"The second area of AR that I've seen more recently goes in a slightly different direction and takes products, such as magazines or posters and even websites and then augments these. I've seen magazine covers that have embedded code that allows a smart phone, when loaded with the correct app, to animate the cover illustration or to play a video related to a headline. This is still clumsy and in it's infancy but there are huge possibilities and once advertisers realise they can join in we will see it grow rapidly."
Chris Malbon says
"I personally think its brilliant, it really gives the designer the opportunity to think outside the box - literally! Having to think on all these different levels is very exciting, and this is only the start.
"Business's who invest in the technology its a win win, creating a connection with your clientele in a really cool creative way and it pushes interaction with mobile devices and tablets, its a marketeer's dream! And in turn more work for designers and developers.
"It's another string to the big future campaign's bow and brands (the clever ones) and whoever uses it will need creatives to utilise it - it could even create new roles which is a good thing in my opinion, another direction to take design."
Chris Malbon is a freelance designer and illustrator.
Nicholas Patten says
"I think augmented reality creates a new avenue for designers to get creative with.
"At the moment it's not taken too seriously, but I'm sure we'll start to see more complex creations from the designer community in the future."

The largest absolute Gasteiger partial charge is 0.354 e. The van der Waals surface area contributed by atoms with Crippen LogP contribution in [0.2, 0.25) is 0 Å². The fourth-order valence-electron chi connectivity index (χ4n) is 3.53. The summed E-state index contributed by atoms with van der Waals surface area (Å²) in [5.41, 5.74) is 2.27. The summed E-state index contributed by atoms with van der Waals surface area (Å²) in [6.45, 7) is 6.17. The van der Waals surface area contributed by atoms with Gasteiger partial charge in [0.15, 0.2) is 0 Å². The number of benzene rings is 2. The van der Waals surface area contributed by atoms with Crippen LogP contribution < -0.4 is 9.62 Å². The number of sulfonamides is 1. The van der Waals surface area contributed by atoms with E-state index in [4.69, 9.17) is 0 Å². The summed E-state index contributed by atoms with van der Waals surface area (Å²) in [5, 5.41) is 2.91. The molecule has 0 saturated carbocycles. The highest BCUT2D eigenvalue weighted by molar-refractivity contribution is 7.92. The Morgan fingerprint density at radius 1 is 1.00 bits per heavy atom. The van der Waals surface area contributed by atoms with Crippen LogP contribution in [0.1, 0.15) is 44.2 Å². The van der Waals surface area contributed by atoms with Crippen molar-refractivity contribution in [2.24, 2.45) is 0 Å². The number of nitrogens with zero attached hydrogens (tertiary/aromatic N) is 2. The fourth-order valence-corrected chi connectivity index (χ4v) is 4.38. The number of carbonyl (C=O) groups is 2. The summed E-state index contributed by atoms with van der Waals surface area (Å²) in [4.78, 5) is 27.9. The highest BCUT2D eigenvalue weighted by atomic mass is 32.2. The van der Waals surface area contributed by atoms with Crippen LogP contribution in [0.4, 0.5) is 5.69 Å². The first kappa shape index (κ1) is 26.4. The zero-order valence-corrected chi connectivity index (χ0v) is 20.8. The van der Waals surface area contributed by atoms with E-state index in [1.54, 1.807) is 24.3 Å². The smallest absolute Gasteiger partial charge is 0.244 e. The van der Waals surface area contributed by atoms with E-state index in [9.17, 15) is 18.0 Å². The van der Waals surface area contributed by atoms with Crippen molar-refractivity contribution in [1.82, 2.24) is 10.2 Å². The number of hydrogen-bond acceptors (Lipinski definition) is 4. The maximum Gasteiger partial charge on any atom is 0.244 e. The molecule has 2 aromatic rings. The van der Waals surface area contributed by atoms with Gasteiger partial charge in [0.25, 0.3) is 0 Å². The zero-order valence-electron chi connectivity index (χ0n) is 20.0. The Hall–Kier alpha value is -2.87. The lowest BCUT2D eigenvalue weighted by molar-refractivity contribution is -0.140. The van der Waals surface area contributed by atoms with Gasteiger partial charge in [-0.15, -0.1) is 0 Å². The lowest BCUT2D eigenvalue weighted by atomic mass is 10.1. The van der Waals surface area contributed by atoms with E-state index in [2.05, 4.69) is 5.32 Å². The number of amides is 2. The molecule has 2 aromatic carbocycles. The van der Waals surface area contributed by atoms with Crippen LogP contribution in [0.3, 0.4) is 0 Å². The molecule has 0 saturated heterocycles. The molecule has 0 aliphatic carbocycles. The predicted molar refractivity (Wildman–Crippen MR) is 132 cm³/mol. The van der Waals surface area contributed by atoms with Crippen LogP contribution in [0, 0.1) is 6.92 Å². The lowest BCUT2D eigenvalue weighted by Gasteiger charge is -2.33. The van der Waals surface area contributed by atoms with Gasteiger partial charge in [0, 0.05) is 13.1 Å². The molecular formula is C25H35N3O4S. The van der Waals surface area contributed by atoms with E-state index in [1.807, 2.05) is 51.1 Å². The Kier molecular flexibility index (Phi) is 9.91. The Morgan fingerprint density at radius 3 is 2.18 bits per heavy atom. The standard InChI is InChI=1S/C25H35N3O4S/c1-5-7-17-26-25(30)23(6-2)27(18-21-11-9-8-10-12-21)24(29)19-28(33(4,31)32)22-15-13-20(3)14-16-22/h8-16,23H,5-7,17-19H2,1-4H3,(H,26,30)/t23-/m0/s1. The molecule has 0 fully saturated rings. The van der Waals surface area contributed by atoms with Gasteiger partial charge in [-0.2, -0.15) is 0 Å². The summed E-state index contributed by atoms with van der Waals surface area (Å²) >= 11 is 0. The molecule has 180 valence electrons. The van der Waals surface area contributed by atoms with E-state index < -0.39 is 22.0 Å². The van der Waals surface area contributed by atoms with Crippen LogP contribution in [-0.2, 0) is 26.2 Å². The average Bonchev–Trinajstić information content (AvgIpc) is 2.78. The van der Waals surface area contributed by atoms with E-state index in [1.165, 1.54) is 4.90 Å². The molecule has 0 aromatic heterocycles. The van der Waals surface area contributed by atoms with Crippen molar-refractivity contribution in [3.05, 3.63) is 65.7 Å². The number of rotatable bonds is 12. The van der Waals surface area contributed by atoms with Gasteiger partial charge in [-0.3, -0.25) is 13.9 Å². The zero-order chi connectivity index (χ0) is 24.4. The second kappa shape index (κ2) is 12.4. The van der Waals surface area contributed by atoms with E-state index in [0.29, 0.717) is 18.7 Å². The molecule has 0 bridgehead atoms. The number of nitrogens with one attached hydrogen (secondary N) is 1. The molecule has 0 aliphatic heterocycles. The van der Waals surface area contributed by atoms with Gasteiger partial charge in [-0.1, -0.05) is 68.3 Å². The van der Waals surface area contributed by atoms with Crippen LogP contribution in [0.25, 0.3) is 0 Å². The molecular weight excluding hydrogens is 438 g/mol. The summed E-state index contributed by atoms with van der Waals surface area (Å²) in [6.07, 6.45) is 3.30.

Nicholas is a video editor, graphic and web designer and product manager of DirectMarkets
Antony Ward says(opens in new tab)
"Augmented reality is just another step in the digital evolution. I am all for it, although at the present it is still in its infancy and only really seems to be being used as a gimmick, or way of accessing basic information.
"I do see a day when we all wear glasses of some sort, or even contact lenses, and we use these to access our online lives as we do today with our phones. We as digital artists would come to use this as a different tool, maybe with some nifty gloves too so we can virtually sculpt and pull geometry around in a real world sense, then we would pick up a virtual brush and paint it. Although, by then we probably wouldn`t need gloves.
"More and more things would then become "virtual" until they also invent some sort of sensory feedback.
"There will come a day when our children look at us with confused faces and say "You used to use a screen?" as they get messages scrolling across their eyeballs from their friends, or are even having a video chat with them while they are supposed to be listening to you."
Antony Ward is a freelance digital artist, animator and writer.
So, that's what our designers think. But what are your thoughts on augmented reality? Let us know in the comments box below...